When I was back home, I made the decision that I was going take care of myself finally. I’d run out of all the medications that I’d gotten downrange. I didn’t have my medic to just go to an aid station and just get me the stuff that I needed. I had to go through the whole system that the Army normally has you running through. Jumping through those loopholes—I just couldn’t do it. I was just in such pain all the time. To the point where I’d be crying—literally in tears in the shower with my wife trying to rub my neck out and everything—and my head, it’s like my brain is swelling.

I felt horrible. To have to go through that for a month—a month and a half? There is no priority list with the way the military does things. They don’t take something like this as a serious case. It just goes into the system and you’re basically a number at that point. They tell you they have 24 or 48 hours to respond back to you and you don’t get a call. You can call them. You can leave a message on the answering machine, and nobody calls you back.

Why am I having to jump through hoops to get care after being through all that? It shouldn’t be that hard. It took me having to do something that a lot of soldiers wouldn’t do, because I was yelling at people who were senior to me. I basically got pushed into a corner to where—I mean, I was in so much pain I could hardly walk. It took me getting with the military liaison and losing my mind—losing my military bearing—being like, “What do I have to do? Do I have to come back with no legs? Do I have to come back in a casket for you guys to actually care?” I got some people to actually make some calls and bump me up in lines. I finally got help.

Editor’s note: Despite his struggles accessing care, Chas felt strongly that he was fortunate as compared with other soldiers. He generally felt his own command respected his injuries, but became disheartened when the time for his annual NCO evaluation came up:

I will honestly say I’m probably one of the luckiest people I’ve seen in the military. I had a great direct command and leadership. Because of the things that I did, and the sacrifices that I made, they really took care of me. One of the soldiers who was in the RPG incident with me and was injured and everything—he still now has conflicts with trying to get appointments. He just gets treated as a lesser soldier in a lot of these cases when he’s [hurt] just as bad as I am, but he just wasn’t one of the guys they looked at positively. That is how a lot of things are with the Army. You have got to be able to separate the commander’s ability to do that, because why are my needs medically any different than his?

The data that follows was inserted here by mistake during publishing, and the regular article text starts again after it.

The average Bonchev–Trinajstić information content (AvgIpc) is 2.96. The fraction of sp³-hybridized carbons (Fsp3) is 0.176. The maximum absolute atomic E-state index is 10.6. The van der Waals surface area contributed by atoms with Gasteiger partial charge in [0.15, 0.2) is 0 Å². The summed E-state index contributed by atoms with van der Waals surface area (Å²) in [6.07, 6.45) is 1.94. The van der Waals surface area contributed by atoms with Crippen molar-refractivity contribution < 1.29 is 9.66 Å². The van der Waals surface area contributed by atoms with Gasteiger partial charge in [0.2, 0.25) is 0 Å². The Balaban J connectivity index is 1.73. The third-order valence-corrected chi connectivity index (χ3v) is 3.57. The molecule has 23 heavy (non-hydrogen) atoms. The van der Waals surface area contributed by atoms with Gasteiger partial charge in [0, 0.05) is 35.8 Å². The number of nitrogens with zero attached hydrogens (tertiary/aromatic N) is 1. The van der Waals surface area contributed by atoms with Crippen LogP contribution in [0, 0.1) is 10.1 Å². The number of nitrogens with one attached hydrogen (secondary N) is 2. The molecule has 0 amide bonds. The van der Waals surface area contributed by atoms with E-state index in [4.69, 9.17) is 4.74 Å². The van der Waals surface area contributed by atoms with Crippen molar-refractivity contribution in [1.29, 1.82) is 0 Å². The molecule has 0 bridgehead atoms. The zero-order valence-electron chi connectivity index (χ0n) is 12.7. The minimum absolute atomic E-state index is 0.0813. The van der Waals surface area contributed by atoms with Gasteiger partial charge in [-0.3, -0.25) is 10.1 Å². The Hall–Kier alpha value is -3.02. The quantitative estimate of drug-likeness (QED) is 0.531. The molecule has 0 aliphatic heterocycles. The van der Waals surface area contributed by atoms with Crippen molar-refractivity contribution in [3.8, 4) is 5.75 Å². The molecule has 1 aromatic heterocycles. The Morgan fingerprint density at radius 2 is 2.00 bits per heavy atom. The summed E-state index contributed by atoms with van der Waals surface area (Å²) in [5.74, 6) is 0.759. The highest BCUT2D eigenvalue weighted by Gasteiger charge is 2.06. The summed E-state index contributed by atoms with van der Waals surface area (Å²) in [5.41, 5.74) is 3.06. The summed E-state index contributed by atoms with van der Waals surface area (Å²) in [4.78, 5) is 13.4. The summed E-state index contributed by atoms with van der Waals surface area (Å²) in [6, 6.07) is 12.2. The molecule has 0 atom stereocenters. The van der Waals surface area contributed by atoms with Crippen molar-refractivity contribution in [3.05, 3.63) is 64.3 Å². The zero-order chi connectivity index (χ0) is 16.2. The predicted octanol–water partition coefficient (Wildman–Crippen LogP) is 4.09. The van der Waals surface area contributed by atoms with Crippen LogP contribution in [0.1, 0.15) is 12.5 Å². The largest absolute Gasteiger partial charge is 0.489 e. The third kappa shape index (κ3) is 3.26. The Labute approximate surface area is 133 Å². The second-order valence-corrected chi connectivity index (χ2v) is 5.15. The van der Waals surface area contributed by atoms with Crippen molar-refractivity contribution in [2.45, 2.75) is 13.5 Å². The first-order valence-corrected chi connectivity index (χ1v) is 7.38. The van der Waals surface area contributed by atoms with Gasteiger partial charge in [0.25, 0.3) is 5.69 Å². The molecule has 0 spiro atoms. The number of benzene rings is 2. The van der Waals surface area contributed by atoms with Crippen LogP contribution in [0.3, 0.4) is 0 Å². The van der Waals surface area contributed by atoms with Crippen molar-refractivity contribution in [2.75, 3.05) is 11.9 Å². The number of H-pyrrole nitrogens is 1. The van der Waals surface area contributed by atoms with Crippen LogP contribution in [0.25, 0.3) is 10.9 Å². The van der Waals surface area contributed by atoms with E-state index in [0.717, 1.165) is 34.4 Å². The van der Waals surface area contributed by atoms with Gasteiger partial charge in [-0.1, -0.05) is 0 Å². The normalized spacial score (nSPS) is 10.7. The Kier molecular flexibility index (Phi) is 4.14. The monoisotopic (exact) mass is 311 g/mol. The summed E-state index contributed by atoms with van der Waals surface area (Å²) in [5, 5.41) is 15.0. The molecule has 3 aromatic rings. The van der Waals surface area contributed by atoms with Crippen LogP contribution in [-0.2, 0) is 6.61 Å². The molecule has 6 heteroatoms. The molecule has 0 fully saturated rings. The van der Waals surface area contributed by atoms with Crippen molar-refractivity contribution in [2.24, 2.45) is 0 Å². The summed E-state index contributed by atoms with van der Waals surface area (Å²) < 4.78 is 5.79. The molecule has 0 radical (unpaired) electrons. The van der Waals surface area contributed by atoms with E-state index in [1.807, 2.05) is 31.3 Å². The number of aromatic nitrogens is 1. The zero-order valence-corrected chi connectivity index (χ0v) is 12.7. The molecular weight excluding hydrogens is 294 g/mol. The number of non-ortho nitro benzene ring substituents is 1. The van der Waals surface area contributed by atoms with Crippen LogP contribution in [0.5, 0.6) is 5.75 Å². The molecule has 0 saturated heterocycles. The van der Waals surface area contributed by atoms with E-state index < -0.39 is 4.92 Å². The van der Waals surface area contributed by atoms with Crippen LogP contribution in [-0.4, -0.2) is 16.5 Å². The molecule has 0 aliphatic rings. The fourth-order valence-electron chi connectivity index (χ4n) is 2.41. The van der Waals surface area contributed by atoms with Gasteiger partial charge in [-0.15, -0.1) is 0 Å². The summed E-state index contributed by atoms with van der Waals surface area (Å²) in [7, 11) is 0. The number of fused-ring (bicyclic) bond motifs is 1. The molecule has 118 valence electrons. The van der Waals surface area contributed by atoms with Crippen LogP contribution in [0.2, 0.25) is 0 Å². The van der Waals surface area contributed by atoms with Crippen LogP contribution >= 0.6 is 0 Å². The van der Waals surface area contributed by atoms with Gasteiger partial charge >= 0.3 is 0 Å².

Now I’m on a permanent profile. I’ve been in for eight and a half years. I’ve served honorably. I’ve never received anything less than a one-one on my NCO-ER. My whole career. 300 PT guy. Expert weapons qualifications. I get back and I’m injured. And based off this profile, I’m not able to do a PT test. I’m not able to put on all my gear to go fire at a range. The way the Army’s system is established is that I automatically lose my promotable status because I didn’t submit a new PT record.

To come back, after working in a pay grade slots two above my own when I was in Afghanistan for a year—to come back here and then get slapped in the face? Basically, it’s like saying, “We got what we wanted out of you and now that you’ve been injured and you aren’t able to do these things that the Army requires you to do, we are going to take your promotable status away.” After spending the amount of time that I have in the military, when you get out you expect to have achieved certain things. To have that taken away not because of any fault of my own—but from injuries that happened in combat—is just kind of ridiculous.

Everything I went through and I did—staying down there and getting injured and all that—I did for my brothers and my sisters. I was willing to die to help keep them alive. To say that I need improvement in that area is just absolutely ridiculous. The message that we’re sending to our soldiers coming back after being wounded in war is that they are no longer of the same caliber—that they’re no longer of the same worth that they were before.

Editor’s note: Chas went on to reflect on his own responsibilities to his soldiers’ wellbeing as a Non-Commissioned Officer, and how these sometimes conflict with the demands of the Army.

I think that all Non-Commissioned Officers, if they actually care about their soldiers and are willing to sacrifice their own time, they will look out for their soldiers. But the problem is, you’re going to run into mission constraints and you’re going to run into the fact that the mission comes first from the senior side.